Author: Carlos Fernández Gómez (Spanish Prison Governor and Spanish liaison of EuroPris)
Spanish Penitentiary Organic Law (1979) establishes three levels of judicial sentences served in prison: level 1, for high-risk inmates is served in closed units (isolation); level 2 for common inmates is served in common and closed prisons; and level 3 is an open regime where sentences are served in Social Insertion Centers (SIC) or open prisons, (the terms are used interchangeably below). Here, people can leave the prison for some hours a day to work, attend intervention programmes, training courses or manage personal issues such as medical appointments. Traditionally, prisoners have been transferred to an SIC from ordinary prisons because their behaviour is good or they have a low risk of re-offending (a process known as “penitentiary progression”). In 2021, an internal directive (6/2020) was published, including relevant changes to this process. The Directive allows people sentenced to prison to enter an SIC directly with no need for progression from ordinary prisons and so avoiding some of the damaging side effects of imprisonment by serving the sentence in the community. Conditions are needed. This change has also resulted in an interesting difference in the way the open regime is understood and managed.
Key words: open-regime, open prison, penitentiary progression, direct entry, community, Social Insertion Center (SIC).
Spanish Prison Rules (1996) and the General Organic Law (1979), describe three levels of penal sentences: closed units, common and closed prisons and Social Insertion Centers (SIC) or open prisons. The first is for certain criminal typologies such as terrorism, and to individuals who show extreme bad behaviour, and so pose a significant risk to prison staff and other prisoners. As it implies isolation for most of the day, this situation is reviewed every three months. The second, understood as an ordinary regime, includes the majority of the Spanish prison population. In this case, their situation is reviewed every six months. According to the assessments and observations carried out by psycho-social staff, progression is possible. Progression takes place from the first level to the second, and from the second to the third, which is the open regime, and implies the transfer to Social Insertion Centers (SIC). These centers are also prisons and belong to the Spanish General Secretariat of Penitentiary Institutions, in the same way as ordinary prisons. They can also be called open prisons.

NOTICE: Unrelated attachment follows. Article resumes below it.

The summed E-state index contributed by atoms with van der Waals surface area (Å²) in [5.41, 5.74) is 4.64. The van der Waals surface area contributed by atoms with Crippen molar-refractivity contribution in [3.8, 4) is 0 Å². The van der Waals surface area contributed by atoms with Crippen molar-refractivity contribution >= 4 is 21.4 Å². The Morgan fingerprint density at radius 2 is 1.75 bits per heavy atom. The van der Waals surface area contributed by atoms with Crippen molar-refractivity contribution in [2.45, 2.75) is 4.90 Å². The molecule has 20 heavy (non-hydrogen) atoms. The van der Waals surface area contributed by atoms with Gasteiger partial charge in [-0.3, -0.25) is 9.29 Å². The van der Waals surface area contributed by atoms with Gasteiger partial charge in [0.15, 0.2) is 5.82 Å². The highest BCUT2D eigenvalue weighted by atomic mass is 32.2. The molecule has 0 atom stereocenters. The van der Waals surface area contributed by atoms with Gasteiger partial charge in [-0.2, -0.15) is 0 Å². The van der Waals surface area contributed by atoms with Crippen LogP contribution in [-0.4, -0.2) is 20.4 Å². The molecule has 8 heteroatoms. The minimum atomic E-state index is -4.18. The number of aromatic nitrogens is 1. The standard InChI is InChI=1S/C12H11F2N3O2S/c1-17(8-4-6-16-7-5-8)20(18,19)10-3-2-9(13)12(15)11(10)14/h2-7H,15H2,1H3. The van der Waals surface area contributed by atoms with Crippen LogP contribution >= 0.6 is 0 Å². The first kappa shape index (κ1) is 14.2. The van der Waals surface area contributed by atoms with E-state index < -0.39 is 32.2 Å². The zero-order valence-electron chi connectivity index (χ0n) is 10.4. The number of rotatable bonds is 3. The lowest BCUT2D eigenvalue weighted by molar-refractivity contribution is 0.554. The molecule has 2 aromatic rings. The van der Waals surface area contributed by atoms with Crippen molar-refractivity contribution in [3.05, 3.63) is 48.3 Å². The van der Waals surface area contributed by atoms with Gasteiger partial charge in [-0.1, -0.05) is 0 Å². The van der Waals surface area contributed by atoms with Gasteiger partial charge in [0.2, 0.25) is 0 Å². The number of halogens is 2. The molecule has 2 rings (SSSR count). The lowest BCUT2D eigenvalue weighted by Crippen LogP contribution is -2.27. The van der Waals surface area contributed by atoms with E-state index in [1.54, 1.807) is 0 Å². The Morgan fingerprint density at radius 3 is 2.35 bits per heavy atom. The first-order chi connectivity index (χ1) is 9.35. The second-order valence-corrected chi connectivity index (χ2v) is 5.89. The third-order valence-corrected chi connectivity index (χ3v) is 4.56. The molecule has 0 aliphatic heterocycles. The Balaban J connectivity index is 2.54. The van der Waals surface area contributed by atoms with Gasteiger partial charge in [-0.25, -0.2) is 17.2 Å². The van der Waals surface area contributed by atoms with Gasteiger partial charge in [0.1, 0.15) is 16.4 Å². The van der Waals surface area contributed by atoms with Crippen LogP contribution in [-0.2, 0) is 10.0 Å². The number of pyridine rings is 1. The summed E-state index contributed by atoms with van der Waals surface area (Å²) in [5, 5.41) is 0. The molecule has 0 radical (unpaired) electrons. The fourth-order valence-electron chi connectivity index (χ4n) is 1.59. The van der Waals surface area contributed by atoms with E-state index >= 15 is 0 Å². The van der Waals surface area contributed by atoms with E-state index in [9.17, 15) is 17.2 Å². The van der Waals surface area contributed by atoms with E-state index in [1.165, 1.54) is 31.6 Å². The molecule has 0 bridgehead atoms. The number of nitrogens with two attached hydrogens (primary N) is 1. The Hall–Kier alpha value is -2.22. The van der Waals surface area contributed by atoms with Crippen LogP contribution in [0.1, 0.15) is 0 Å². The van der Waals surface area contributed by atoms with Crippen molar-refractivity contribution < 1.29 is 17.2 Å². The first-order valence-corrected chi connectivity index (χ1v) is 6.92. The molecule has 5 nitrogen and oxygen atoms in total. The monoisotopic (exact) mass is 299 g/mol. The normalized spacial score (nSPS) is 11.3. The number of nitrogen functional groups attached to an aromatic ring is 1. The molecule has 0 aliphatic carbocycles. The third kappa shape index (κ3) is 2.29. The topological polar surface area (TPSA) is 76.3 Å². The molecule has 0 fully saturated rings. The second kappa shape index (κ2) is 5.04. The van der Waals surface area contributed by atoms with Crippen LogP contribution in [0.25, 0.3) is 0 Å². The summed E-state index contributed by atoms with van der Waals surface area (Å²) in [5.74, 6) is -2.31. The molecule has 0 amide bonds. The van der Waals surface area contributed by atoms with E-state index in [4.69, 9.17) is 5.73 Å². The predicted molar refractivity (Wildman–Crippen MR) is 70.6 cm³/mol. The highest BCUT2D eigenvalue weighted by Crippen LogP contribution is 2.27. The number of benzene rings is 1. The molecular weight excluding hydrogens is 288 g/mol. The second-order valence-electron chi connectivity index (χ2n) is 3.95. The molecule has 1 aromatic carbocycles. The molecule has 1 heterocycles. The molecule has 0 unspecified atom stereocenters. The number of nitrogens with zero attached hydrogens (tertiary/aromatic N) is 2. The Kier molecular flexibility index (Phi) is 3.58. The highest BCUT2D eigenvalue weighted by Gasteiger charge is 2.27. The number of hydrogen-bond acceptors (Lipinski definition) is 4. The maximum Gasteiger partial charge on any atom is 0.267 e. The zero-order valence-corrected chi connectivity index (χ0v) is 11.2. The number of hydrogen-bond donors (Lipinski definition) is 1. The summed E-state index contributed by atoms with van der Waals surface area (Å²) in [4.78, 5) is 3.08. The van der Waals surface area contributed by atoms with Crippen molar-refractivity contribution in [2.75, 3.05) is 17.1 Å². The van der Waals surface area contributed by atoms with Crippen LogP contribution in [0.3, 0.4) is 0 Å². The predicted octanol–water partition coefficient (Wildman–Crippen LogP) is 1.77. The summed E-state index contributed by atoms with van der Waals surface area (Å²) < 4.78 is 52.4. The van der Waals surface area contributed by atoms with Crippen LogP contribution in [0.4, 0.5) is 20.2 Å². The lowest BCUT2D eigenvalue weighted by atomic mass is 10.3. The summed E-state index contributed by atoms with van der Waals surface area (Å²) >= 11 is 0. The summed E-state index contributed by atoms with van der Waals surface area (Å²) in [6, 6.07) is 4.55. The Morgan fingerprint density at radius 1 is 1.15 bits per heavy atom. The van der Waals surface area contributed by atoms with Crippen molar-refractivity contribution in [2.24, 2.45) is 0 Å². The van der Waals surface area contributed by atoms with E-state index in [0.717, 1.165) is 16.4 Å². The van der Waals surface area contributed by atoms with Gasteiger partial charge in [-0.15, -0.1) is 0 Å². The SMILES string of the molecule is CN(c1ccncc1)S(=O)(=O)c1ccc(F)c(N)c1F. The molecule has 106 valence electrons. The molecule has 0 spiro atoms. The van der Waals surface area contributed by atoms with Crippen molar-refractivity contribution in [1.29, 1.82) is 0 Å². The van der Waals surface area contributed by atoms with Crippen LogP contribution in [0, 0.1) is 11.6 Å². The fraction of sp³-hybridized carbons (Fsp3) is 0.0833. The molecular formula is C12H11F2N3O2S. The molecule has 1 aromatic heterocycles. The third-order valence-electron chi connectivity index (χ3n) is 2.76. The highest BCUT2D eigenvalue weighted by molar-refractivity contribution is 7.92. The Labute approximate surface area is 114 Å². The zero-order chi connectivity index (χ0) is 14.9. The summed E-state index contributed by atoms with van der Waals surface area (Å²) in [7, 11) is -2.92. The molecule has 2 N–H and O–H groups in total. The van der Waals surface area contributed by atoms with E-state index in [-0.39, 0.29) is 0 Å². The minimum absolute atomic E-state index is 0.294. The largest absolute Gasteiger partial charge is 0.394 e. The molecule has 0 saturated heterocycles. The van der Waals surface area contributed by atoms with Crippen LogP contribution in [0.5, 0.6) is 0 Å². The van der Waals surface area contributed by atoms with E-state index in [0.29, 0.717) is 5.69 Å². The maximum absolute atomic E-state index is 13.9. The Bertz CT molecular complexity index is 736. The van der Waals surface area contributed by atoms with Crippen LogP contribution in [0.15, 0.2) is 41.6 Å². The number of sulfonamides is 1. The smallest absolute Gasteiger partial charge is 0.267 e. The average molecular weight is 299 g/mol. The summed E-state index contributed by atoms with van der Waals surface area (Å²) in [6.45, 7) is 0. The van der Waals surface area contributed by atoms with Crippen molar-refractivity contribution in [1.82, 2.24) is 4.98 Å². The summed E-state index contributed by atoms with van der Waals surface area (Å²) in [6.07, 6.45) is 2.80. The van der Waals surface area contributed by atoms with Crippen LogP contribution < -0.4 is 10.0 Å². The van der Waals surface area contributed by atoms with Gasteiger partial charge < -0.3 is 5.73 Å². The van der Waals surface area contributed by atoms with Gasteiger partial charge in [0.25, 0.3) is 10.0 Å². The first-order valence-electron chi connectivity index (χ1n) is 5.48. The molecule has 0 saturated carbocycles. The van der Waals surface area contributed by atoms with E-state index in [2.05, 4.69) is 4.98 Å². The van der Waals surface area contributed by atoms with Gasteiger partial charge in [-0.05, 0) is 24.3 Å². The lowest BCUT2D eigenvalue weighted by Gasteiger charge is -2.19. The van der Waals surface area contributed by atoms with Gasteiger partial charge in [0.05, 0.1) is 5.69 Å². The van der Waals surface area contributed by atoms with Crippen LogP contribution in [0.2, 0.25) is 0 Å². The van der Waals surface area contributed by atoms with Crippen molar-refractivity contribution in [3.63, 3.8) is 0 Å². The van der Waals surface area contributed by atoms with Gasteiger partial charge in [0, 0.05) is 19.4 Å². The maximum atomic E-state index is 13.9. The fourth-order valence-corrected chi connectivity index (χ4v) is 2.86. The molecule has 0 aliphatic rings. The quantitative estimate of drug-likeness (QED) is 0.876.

It is not mandatory to go through that progressive pathway. This means a prisoner can start serving a sentence in the first or the second level and not transferred to the SIC and so finally being released from the ordinary prison. In other cases, individuals are transferred to open prisons following their good behaviour or being at a low risk of reoffending and are finally released from the open-regime.
Until now, it has not been possible to begin serving the sentence at a SIC. This is because initial classification, delivered no later than two months after arrival at the prison, has always classified individuals mainly in second or occasionally first level.
Open regime has always been the final step of the penal pathway for those benefitting from this progression.
Spanish Prison Rules and the General Organic Law, as well as some internal directives, clarify and describe the “classification process” when someone enters the prison system. Ours is not a strict progressive model, but there are some similarities: it is not possible to be progressed from first to third level, and, until now, it was not possible to enter a SIC directly as progression from an ordinary prison was needed.
Open regime has been understood as the final step of the personal process before full reintegration into society. Doubts about penitentiary progression have been common amongst prison staff, particularly treatment staff (psychologists, educators, social workers and jurists). The open regime and the entry into SIC have been considered a “benefit”, as if imprisonment had come to an end.
The fact that SIC are also prisons but with fewer security measures and more flexibility, has been underrated in some cases, and the open regime wrongly understood as a “gift” to the prisoner. However, SIC are under the same prison rules and do not include release.